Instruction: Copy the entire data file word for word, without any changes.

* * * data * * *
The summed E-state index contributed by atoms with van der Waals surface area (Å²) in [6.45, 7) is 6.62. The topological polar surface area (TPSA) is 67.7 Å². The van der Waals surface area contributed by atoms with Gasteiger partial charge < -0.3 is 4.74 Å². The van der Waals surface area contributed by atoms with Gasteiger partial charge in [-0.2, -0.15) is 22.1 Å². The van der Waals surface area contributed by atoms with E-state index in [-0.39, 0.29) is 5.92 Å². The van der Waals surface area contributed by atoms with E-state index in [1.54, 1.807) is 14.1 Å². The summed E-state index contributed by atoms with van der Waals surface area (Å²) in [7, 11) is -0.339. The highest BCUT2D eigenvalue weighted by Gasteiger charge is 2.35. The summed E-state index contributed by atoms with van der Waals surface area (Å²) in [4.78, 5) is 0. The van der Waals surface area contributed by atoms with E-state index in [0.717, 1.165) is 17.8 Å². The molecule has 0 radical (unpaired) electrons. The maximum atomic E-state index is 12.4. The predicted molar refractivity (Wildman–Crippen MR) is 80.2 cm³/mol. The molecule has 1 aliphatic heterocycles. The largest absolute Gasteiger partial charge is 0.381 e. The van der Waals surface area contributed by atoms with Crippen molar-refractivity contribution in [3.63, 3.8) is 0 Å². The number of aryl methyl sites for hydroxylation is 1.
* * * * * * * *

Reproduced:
The summed E-state index contributed by atoms with van der Waals surface area (Å²) in [6.45, 7) is 6.62. The topological polar surface area (TPSA) is 67.7 Å². The van der Waals surface area contributed by atoms with Gasteiger partial charge < -0.3 is 4.74 Å². The van der Waals surface area contributed by atoms with Gasteiger partial charge in [-0.2, -0.15) is 22.1 Å². The van der Waals surface area contributed by atoms with E-state index in [-0.39, 0.29) is 5.92 Å². The van der Waals surface area contributed by atoms with E-state index in [1.54, 1.807) is 14.1 Å². The summed E-state index contributed by atoms with van der Waals surface area (Å²) in [7, 11) is -0.339. The highest BCUT2D eigenvalue weighted by Gasteiger charge is 2.35. The summed E-state index contributed by atoms with van der Waals surface area (Å²) in [4.78, 5) is 0. The van der Waals surface area contributed by atoms with E-state index in [0.717, 1.165) is 17.8 Å². The molecule has 0 radical (unpaired) electrons. The maximum atomic E-state index is 12.4. The predicted molar refractivity (Wildman–Crippen MR) is 80.2 cm³/mol. The molecule has 1 aliphatic heterocycles. The largest absolute Gasteiger partial charge is 0.381 e. The van der Waals surface area contributed by atoms with Crippen molar-refractivity contribution in [3.63, 3.8) is 0 Å². The number of aryl methyl sites for hydroxylation is 1.